A motion to terminate the city’s 9-month-old contract with the private firm is going before the city’s public services committee Monday at the request of Commissioner Joe Jackson and after several commissioners complained about the firm’s handling of employees and vendors.
The call came even as new Mobility President Cullan Meathe was in Augusta on Thursday and Friday seeking to meet with commissioners about the issues.
“No, I’m not going to see them,” Jackson said. “They had an opportunity six months ago to address some of the issues they had.”
A critic of both the decision to outsource the bus service and of the service under Mobility, Commissioner Bill Lockett said in reference to the recent invitation that it was “a little late to extend the olive branch.”
Lockett was the first commissioner to voice concerns about Mobility, most of which he learned from former city bus drivers hired by the firm after the city laid them off last year.
If the city severs the contract with Mobility now, those workers are “more than willing to stay on with the city,” Lockett said.
Lockett has alleged, among other things, that Mobility has been slow or delinquent in paying driver-trainees a per diem for their work and has overlooked overtime requirements.
He and Commissioner Alvin Mason first brought to light issues Mobility had in paying local vendors for goods and services such as uniforms and utilities.
Several months into the contract, the firm also changed principals, with Kevin Adams, the former president who negotiated the contract with the city, swapping places with Meathe, a Florida taxicab executive with a history of unpaid bills.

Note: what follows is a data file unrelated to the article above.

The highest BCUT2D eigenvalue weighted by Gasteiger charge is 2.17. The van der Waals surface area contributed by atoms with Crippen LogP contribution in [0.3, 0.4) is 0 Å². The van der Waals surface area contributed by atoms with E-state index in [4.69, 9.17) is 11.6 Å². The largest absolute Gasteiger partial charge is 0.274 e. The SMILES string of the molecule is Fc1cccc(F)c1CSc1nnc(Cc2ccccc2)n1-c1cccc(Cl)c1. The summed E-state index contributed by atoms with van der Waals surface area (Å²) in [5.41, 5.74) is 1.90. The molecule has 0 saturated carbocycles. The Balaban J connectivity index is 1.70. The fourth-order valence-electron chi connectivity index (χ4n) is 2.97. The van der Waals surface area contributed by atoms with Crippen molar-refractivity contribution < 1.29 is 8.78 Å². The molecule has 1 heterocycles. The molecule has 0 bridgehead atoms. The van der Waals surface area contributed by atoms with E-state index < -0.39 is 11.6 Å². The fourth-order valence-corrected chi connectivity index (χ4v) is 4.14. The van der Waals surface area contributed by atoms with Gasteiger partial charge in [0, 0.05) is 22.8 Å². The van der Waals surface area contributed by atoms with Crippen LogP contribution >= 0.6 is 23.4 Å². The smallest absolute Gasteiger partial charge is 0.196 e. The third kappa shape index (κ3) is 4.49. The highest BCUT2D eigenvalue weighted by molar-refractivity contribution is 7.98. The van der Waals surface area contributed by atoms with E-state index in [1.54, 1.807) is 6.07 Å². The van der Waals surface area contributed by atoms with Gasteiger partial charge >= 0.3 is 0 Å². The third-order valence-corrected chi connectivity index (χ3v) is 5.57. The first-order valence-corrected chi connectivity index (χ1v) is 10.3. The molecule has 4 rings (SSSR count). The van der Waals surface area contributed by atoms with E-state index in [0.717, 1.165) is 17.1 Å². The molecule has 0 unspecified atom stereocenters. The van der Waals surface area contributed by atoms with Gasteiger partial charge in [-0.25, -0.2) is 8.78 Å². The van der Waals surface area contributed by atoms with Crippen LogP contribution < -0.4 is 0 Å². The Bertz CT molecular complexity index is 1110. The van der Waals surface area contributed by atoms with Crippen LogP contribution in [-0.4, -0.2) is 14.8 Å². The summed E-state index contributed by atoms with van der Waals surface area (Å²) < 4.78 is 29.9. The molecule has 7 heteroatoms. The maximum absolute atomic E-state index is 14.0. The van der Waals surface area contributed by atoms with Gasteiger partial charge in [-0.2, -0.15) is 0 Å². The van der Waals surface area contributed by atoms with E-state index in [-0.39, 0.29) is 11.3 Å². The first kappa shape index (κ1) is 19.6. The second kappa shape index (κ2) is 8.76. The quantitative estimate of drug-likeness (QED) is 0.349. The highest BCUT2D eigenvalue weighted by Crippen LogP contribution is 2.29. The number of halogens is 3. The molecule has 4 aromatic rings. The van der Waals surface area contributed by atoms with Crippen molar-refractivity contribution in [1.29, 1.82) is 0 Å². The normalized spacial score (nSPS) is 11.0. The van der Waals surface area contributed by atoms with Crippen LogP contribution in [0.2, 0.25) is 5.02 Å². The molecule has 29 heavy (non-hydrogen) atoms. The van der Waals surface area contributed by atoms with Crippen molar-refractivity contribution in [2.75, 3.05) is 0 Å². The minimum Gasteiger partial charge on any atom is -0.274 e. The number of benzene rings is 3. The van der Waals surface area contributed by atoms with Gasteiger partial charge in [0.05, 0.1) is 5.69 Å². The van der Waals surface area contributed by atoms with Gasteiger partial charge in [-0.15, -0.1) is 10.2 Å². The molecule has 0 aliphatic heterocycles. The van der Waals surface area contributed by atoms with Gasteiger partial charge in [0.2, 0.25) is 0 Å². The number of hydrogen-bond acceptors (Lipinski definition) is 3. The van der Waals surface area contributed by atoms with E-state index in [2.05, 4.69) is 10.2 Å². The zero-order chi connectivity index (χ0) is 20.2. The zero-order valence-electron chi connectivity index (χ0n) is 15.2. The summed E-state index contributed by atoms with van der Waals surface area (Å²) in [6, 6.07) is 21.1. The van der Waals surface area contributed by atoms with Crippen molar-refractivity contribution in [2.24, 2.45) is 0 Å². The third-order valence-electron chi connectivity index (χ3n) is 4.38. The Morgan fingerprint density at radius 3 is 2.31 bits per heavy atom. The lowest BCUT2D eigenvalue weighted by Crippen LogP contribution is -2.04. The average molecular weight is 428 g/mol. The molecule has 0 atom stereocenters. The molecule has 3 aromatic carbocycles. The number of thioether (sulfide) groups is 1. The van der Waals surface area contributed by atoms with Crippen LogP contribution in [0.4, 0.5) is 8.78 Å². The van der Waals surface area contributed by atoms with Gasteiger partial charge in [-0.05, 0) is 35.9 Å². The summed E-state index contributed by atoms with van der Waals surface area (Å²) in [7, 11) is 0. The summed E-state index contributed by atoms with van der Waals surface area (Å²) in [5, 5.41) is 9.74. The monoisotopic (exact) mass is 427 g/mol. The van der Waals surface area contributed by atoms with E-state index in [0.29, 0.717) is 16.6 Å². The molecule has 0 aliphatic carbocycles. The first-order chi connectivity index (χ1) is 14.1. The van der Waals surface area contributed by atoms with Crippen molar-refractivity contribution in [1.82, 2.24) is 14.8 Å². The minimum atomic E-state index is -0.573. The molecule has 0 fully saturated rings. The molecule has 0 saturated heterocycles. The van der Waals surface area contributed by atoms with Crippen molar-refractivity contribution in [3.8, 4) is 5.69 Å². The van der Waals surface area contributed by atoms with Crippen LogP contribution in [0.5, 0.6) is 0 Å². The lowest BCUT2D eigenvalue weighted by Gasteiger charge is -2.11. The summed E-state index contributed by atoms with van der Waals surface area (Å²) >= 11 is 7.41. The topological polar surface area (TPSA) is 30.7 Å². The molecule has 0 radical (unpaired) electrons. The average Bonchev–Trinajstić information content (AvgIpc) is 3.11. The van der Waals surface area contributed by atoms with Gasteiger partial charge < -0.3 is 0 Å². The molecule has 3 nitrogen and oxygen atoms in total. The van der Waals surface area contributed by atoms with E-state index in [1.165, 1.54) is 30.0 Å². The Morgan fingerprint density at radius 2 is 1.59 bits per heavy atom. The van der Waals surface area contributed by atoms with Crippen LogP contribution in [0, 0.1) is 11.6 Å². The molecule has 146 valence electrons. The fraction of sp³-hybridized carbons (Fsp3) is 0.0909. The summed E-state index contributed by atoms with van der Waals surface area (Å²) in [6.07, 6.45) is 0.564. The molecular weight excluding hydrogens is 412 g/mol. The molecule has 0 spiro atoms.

Meathe has a trail of liens and judgments against him and transportation companies he owns in Florida and Michigan, including a 2011 judgment for $881,675 and a 2008 judgment for $250,513 against his Palm Beach Transportation Group, according to court records.
Charged with developing a contingency plan if the commission votes to terminate the contract in 90 days, City Administrator Fred Russell said the city is looking at “some temporary arrangements,” such as individual contracts with workers, with a goal “not to lose any service.”
Mobility General Manager Mike Rosson said bus ridership has increased since the firm took over, and Augusta Bus Riders Association President Geraldine Wilson said her group has seen positive changes.
“Since the new bus company has taken over, we have observed the drivers are much nicer,” Wilson said. “Before, you could count the nice drivers on one hand.”
Wilson said the association also has taken note of Mobility’s willingness to send a van out when a bus misses a timely stop, and its implementation of printed route schedules.
“These are little things, but it’s all we’ve got,” she said.
Wilson and several commissioners questioned why the city entered into a contract with a firm associated with bad debts.
“Either someone did not investigate things properly, or someone was just trying to get this out of the city’s hands,” she said. “Maybe Mobility is not a good fit, but the city was the worst fit.”
Commissioner Jerry Brigham, who has been ill and missed some commission discussions about Mobility, agreed that the city did a poor job managing the transit service.
“I’m going to try to be there Monday in committee with open ears and listen,” Brigham said. “I would suspect (Mobility is) not the only contractor we’ve got that has a problem paying vendors.”